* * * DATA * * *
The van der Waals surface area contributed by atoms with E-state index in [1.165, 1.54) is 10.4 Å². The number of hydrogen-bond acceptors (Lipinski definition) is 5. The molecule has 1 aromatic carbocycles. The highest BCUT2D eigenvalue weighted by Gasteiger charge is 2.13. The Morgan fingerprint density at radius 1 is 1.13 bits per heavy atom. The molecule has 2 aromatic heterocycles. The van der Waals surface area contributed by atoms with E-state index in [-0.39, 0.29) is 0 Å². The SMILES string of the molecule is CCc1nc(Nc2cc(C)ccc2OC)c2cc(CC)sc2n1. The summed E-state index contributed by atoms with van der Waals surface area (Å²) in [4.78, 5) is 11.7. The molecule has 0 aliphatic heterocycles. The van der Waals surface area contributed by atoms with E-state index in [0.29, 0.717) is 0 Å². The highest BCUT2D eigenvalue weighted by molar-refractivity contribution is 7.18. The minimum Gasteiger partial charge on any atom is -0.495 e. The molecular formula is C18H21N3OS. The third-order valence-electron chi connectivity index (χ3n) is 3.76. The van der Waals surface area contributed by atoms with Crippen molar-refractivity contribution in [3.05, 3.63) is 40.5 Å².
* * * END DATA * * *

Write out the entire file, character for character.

The van der Waals surface area contributed by atoms with E-state index in [1.165, 1.54) is 10.4 Å². The number of hydrogen-bond acceptors (Lipinski definition) is 5. The molecule has 1 aromatic carbocycles. The highest BCUT2D eigenvalue weighted by Gasteiger charge is 2.13. The Morgan fingerprint density at radius 1 is 1.13 bits per heavy atom. The molecule has 2 aromatic heterocycles. The van der Waals surface area contributed by atoms with E-state index in [-0.39, 0.29) is 0 Å². The SMILES string of the molecule is CCc1nc(Nc2cc(C)ccc2OC)c2cc(CC)sc2n1. The summed E-state index contributed by atoms with van der Waals surface area (Å²) in [4.78, 5) is 11.7. The molecule has 0 aliphatic heterocycles. The van der Waals surface area contributed by atoms with E-state index in [0.29, 0.717) is 0 Å². The highest BCUT2D eigenvalue weighted by molar-refractivity contribution is 7.18. The minimum Gasteiger partial charge on any atom is -0.495 e. The molecular formula is C18H21N3OS. The third-order valence-electron chi connectivity index (χ3n) is 3.76. The van der Waals surface area contributed by atoms with Crippen molar-refractivity contribution in [3.05, 3.63) is 40.5 Å².